Sunday, 13 December 2009

Fathers Jailed in Germany for Opting Children out of Sex Ed

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classroomCould you imagine being jailed simply because you decided to opt your children out of sex education? Well, this is exactly what is happening to a number of fathers in Germany. And, if certain forces in the United States have their way, such a policy could one day find its way to our shores as well.

This story is unfolding in the German state of Salzkotten, where the government has decided that all children must be indoctrinated with a state-designed curriculum — including explicit sex education that most parents would agree is inappropriate for children. Bob Unruh reports on the story at WorldNetDaily.com, writing, “The students who are being held out of sex education classes also are not being allowed by their parents to participate in a play-acting program called ‘My Body Belongs to Me,’ which essentially teaches children how to engage in sex....”

Thus far, the fathers have been sentenced to only a week in jail; however, that is just part of their punishment. Writes Unruh:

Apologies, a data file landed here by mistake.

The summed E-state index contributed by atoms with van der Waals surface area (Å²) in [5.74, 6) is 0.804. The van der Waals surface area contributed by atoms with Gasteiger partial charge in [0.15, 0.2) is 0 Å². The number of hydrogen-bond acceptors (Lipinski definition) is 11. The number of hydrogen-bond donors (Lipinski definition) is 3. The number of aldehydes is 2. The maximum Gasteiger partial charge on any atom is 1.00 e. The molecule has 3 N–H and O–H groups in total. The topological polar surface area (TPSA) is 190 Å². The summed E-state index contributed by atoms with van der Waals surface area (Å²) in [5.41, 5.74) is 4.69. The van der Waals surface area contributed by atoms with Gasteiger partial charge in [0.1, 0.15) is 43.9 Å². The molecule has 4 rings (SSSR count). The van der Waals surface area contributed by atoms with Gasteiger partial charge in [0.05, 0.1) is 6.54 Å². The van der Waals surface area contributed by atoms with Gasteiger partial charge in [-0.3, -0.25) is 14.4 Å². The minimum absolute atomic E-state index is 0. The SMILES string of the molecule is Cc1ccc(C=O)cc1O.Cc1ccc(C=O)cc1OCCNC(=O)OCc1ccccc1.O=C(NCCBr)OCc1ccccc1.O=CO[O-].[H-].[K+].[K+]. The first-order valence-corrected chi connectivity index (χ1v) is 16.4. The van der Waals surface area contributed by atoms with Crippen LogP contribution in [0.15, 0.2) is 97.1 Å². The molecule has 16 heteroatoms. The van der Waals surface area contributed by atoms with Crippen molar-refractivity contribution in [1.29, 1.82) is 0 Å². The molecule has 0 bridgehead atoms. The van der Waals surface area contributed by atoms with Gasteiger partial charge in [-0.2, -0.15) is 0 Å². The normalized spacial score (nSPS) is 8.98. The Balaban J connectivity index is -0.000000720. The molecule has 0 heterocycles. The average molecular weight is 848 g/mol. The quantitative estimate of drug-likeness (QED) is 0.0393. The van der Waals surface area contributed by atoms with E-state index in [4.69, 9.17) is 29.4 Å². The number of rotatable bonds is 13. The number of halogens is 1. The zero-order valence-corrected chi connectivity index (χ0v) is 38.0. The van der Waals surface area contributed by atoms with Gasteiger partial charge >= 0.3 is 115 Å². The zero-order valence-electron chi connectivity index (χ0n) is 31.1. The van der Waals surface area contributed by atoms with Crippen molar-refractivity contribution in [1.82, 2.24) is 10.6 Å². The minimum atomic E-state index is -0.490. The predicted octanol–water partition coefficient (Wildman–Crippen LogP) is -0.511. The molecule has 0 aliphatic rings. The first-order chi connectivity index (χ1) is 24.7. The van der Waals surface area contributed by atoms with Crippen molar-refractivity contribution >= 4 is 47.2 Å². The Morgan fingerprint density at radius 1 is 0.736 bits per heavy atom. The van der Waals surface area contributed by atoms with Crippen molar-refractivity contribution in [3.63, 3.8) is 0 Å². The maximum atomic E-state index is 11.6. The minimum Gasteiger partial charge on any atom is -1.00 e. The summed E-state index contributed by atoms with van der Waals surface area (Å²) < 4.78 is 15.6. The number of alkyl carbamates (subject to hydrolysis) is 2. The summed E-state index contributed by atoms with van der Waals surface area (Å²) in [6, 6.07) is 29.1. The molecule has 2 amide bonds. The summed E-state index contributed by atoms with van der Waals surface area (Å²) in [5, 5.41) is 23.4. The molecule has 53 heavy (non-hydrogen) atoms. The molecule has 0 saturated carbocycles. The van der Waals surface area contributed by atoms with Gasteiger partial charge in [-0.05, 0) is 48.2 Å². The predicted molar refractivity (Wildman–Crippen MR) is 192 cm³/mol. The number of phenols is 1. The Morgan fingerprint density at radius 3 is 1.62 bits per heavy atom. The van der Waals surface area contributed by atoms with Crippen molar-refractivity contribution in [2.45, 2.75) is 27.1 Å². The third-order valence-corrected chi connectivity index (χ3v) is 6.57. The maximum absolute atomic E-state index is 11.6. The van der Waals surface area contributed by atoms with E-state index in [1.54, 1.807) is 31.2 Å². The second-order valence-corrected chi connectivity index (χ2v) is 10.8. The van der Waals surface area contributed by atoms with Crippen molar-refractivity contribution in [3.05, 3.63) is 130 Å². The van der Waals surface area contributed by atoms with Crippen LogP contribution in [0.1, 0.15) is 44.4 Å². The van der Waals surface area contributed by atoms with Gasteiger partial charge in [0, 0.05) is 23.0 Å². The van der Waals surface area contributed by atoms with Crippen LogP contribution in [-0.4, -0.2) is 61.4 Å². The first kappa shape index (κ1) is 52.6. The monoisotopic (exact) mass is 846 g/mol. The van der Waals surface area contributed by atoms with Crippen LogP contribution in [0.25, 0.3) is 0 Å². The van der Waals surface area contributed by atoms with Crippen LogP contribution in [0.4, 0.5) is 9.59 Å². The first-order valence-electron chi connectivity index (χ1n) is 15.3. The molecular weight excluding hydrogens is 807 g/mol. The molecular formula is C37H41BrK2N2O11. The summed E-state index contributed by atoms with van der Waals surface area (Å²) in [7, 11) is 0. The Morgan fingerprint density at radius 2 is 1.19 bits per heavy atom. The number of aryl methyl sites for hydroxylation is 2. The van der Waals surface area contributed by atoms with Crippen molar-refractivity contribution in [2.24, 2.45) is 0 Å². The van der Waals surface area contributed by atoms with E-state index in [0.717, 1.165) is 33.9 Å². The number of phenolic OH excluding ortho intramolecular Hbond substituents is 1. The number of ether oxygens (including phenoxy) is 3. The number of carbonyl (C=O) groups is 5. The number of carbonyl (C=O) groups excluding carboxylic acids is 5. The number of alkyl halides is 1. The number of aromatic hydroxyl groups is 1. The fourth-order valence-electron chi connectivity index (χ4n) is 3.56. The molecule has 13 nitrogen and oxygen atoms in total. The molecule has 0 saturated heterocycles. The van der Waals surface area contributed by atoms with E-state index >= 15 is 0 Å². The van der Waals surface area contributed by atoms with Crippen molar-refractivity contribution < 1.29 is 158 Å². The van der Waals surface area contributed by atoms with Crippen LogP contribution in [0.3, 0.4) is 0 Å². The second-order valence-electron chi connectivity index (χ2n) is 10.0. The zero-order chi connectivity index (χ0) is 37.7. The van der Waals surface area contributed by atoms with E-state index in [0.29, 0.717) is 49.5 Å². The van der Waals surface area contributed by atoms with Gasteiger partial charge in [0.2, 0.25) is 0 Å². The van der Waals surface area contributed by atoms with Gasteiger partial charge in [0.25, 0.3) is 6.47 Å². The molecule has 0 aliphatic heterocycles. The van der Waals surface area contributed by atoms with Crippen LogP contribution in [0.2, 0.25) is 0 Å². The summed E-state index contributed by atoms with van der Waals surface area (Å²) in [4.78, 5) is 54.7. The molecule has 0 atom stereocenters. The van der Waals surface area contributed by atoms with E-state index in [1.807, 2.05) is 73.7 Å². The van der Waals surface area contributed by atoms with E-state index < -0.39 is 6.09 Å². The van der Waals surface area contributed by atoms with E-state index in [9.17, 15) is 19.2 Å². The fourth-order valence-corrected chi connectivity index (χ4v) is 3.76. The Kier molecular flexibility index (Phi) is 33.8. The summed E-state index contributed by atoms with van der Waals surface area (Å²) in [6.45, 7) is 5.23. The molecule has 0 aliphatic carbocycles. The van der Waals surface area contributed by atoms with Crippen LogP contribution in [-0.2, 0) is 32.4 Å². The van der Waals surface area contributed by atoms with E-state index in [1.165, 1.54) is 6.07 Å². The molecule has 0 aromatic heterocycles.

The government [also] has imposed fines on the families, which continue to accrue.... The families are being targeted with a "Bussgeld," a fine described as "repentance money" designed to show contrition for wrong behavior.

The families so far have refused to pay because that would be admitting guilt.

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Hearing such things is enough to make many want to homeschool, but, unfortunately, this renders parents “guilty” in Germany as well. Homeschooling has been illegal there since the days of Adolf Hitler, and today’s German government has been using increasingly heavy-handed methods to enforce compliance. As an example, Unruh published a government response to a complaint lodged after police officers came to a family’s home and forcibly brought a child to a government school. To wit:

The minister of education does not share your attitudes toward so-called homeschooling. You complain about the forced school escort of primary school children by the responsible local police officers. ... In order to avoid this in future, the education authority is in conversation with the affected family in order to look for possibilities to bring the religious convictions of the family into line with the unalterable school attendance requirement.